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A Reporting System Architecture


A Reporting System Architecture

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GregoryAJackson
GregoryAJackson
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Comments posted to this topic are about the item A Reporting System Architecture

Gregory A Jackson MBA, CSM
Mike DiRenzo
Mike DiRenzo
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Excellent article. Thank you very much. Your opening of how you worked in many places and faced the same issues (reporting, etc.) can, I am sure, be related to by many other IT professionals.

Your concern with middle tier code crashing when adding your audit columns is completely valid, albeit, a customized concern. As you pointed out, every situation is different. For example, some middle tier code have direct attribute (table columns) to property mappings (class/object properties). There must have been a ton of modifications to your sprocs for your situation.

Your detailed model of how you went about this challenge is excellent and again, I thank you very much.

- Mike
GregoryAJackson
GregoryAJackson
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thanks for the comments Mike.

One thing that really helped us was that 100% of our middle tier code, including all of our sprocs is Code Gen'd.

It's been a lot of work creating our code gen templates, but it certainly paid off in this case and allowed us to present the business case to management that we were up to the task of such a massive endeavor....


Cheers,


GAJ

Gregory A Jackson MBA, CSM
agatti
agatti
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Ok Gregory, here is the question you've been waiting for. Why did you use mirroring, as opposed to replication, to move the data to the reporting server when a replicated database would have been readable without the need for a snapshot database?



GregoryAJackson
GregoryAJackson
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2 reasons really....

1) I was concerned that Replication would put a load on the Source Server (more so then simple mirroring)
2) the ease of setting up mirroring. literally click a few buttons and you're done

Gregory A Jackson MBA, CSM
DougS
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You say your procedures were all code gen'd? You mean you had a straight insert,update,delete, and select proc for each table?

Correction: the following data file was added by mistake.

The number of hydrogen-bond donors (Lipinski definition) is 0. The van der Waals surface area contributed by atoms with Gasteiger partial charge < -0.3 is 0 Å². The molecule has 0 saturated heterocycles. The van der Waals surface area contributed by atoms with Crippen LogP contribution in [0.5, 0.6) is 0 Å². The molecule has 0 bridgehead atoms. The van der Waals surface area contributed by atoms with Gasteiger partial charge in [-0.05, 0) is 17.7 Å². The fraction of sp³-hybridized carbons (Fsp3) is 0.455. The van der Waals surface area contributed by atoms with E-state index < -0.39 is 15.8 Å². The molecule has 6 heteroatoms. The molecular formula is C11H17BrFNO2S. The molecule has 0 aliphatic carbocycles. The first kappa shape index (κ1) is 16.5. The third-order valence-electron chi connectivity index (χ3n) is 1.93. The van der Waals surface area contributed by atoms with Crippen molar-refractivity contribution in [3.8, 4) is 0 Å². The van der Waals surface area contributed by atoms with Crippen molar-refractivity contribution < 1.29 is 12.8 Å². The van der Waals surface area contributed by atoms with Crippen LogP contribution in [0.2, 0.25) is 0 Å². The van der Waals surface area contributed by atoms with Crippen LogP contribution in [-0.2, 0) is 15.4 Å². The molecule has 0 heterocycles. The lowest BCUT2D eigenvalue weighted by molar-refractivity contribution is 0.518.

Thanks,
Doug
GregoryAJackson
GregoryAJackson
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yes and we also have numerous versions of each "Report" sproc.

Our UI is a bit strange in that the users can pick a sorting and grouping option in the UI. this modifies the eventual output in Crystal.

We used to create dynamic SQL in a single sproc for each report based on the Sorting and Grouping options.

this was difficult to optimize on the SQL Server side.

so now, we create an xml file that lists all the reports by name, lists their parameters, their selects, and their sorting and group by options.

then the code gen process will create 1 version of the reporting sproc for each Sort\Group By combination.

There are TONS of sprocs in our DB, but they all run very quickly now. It's truely a dramatic improvement when compared to our old system.

I'm trying very hard to convince others here that we should migrate ALL grouping and sorting logic out of SQL Server and Towards the UI (Crystal) but so far I've not convinced the others on my team here that it's worth the effort.

hope this all makes sense....


GAJ

Gregory A Jackson MBA, CSM
Jerry Hung
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Any reason why you didn't choose "Log Shipping"?

1. It has easy UI feature in SQL Server as well (right-click, Log shipping)
2. It provides Log backup at set intervals (say 15 mins), good for backup purpose if not already done on Production
3. You can auto-restore logs, and the restored database will be READ-ONLY always
but at least you don't have to create snapshot. It's an issue if you need to update it

SQLServerNewbie

MCITP: Database Administrator SQL Server 2005
GregoryAJackson
GregoryAJackson
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Good Question,
Log Shipping was one of the other choices\alternatives for us.

I've used log shipping in the past, and in my experience, it seemed fragile...

It would stop shipping logs, and we'd have to reseed quite regularly etc.

this was a main reason that I decided to move to Mirroring as opposed to Log Shipping. It appeared to be more robust.

is this a reality? (honestly, probably not)...

I do have to say though....mirroring is working out quite nicely for us. I really have no complaints.


GAJ

Gregory A Jackson MBA, CSM
don_goodman
don_goodman
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I question the use of DTS/SSIS. The fact is you can get the data out using simple select statements qualified by your create and edit dates. The only place you will hit blocking is when the OLTP app is updating a record you are reading. But, you hit that whether you are using replication or mirroring or a script with no overhead.

There is peformance downside using DTS or SSIS over T-SQL scripts. Assuming you properly index the OLTP database, then your incremental queries fire dramatically faster than the gui intensive interfaces and/or runtime libraries of the CLR.

Except for the loading routines (which will bite you hard when all your databases get really big) you have the right idea and I WISH everyone used staging and reporting databases for reporting. There are so many opportunities to build servers using instances and memory isolation that there is never a reason NOT to have a reporting database.

Don
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